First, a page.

Priests Of The Light

Jonathan Cahnby Jonathan Cahn

In ancient Israel, the priests were in charge of lighting the lampstand of God. But they weren’t just those who lit the lights, they were in charge of keeping the light burning. As God’s priests, we now have to learn to be keepers of the light. Many believers live as if God’s light doesn’t need keeping, as if it just burns by itself. It’s not enough that you lit the light of God in your heart. You have to maintain it, trimming the wick and replenishing the oil to keep your lamp burning. God’s light never goes out. However, our lamps can go out if we don’t keep them. And they will go out if we don’t keep them.

1 Peter 2:9 says you are God’s royal priesthood. Therefore, keeping your light burning is your calling and ministry. So trim your wick with obedience, replenish your heart with the oil of His Spirit and the fire of His Word. Guard what’s in you, because what’s in you is the most precious thing you have— the very light of God. You are the keeper of the light.

Today’s Mission – Today, replenish your heart with the oil of His Spirit and the fire of His Word.

by Jonathan Cahn

Denying Yourself

John MacArthurby John MacArthur

“I prayed to the Lord my God and confessed” (Dan. 9:4).

God will not respond to self-righteous prayers.

In Luke 18 Jesus told a parable to people who were trusting in their own self-righteousness. He said, “Two men went up into the temple to pray, one a Pharisee, and the other a tax-gatherer. The Pharisee stood and was praying thus to himself, ‘God, I thank Thee that I am not like other people: swindlers, unjust, adulterers, or even like this tax-gatherer. I fast twice a week; I pay tithes of all that I get.’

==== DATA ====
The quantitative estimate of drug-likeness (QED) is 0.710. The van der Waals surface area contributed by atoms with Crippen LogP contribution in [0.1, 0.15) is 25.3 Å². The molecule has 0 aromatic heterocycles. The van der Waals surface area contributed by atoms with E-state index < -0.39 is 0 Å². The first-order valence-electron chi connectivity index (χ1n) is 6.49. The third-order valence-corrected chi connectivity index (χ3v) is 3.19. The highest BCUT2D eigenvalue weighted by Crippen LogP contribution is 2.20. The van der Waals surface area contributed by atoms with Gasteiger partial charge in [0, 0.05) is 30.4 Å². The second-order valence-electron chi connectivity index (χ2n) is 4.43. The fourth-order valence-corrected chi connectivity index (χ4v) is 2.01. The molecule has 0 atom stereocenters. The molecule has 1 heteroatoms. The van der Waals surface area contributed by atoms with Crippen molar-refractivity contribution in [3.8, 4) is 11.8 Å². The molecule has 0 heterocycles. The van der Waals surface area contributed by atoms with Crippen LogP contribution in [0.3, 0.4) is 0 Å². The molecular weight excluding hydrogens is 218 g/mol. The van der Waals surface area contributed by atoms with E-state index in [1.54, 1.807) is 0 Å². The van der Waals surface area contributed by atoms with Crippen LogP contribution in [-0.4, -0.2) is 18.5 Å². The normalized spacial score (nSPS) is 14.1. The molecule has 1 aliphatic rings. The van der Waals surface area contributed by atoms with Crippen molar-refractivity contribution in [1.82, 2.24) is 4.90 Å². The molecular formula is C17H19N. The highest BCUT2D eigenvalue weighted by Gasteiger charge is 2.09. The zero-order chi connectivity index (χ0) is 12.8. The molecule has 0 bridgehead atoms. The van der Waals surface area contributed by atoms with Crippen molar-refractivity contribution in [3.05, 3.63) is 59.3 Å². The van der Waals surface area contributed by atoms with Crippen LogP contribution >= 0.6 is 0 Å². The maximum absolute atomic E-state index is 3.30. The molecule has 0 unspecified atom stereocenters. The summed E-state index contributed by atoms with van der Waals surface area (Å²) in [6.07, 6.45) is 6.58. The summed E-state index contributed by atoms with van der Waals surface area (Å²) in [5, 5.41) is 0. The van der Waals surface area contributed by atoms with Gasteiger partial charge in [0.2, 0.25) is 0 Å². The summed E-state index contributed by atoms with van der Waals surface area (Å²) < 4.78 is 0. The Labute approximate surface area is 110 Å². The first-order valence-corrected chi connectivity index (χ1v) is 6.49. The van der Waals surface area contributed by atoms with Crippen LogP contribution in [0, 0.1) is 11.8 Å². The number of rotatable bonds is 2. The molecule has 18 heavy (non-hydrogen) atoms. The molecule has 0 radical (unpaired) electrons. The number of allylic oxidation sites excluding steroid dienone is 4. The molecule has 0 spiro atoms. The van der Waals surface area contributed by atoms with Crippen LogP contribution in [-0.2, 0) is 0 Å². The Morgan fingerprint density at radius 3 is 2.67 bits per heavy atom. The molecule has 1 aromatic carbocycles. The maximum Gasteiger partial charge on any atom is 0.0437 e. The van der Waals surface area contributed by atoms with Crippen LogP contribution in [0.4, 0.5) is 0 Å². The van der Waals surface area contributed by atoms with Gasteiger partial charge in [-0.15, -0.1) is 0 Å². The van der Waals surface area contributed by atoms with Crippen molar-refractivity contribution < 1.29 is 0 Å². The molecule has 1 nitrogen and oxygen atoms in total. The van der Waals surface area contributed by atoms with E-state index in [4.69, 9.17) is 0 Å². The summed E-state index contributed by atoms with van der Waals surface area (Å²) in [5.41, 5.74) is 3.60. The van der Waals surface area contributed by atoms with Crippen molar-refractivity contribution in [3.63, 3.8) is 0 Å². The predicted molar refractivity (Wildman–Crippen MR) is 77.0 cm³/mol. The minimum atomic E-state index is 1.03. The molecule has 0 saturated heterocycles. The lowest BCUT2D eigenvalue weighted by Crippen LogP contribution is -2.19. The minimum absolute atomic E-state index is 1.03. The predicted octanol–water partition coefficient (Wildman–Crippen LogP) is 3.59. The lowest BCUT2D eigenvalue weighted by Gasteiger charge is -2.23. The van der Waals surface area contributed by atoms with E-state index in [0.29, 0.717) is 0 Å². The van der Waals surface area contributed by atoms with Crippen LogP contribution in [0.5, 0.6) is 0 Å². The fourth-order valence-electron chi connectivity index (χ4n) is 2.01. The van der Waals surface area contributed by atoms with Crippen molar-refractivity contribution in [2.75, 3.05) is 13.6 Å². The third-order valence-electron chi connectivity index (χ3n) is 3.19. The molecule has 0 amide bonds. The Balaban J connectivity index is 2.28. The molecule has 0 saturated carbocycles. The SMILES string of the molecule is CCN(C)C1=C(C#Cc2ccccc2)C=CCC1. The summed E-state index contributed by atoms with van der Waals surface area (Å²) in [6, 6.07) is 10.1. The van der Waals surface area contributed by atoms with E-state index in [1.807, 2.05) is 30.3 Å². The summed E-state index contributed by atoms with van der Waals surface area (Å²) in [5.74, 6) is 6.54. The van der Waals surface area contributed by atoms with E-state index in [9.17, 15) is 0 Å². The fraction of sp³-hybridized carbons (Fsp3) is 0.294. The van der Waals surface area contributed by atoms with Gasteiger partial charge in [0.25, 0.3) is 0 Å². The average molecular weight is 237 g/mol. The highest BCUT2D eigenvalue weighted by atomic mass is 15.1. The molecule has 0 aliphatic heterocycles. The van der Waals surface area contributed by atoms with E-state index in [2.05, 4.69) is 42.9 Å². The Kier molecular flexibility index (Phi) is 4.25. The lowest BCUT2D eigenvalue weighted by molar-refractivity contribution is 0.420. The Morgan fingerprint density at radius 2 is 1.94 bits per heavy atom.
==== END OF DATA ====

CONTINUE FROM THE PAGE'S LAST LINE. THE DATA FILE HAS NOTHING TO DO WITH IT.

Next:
“But the tax-gatherer, standing some distance away, was even unwilling to lift up his eyes to heaven, but was beating his breast, saying, ‘God, be merciful to me, the sinner!’

“I tell you, this man went down to his house justified rather than the other; for everyone who exalts himself shall be humbled, but he who humbles himself shall be exalted” (vv. 10-14).

Apart from God’s mercy we cannot enter into God’s presence. The tax-gatherer knew that and pled for forgiveness. The Pharisee missed the point and went away without forgiveness.

Like the tax-gatherer, Daniel approached God with an attitude of confession and self-denial. He could have reminded God of his years of faithful service while in Babylon, but that didn’t enter his mind. He knew that in himself there was nothing to commend him to God. His only thought was for mercy for himself and his people, that God’s purposes could be realized through them.

As a Christian, you have the wonderful privilege of boldly entering into God’s presence “with a sincere heart in full assurance of faith” (Heb. 10:22). That privilege is rooted in God’s grace through Christ’s sacrifice and leaves no room for presumption or self-righteousness. Always guard your attitude in prayer so that you don’t unwittingly slip into a Pharisaic mentality.

by John MacArthur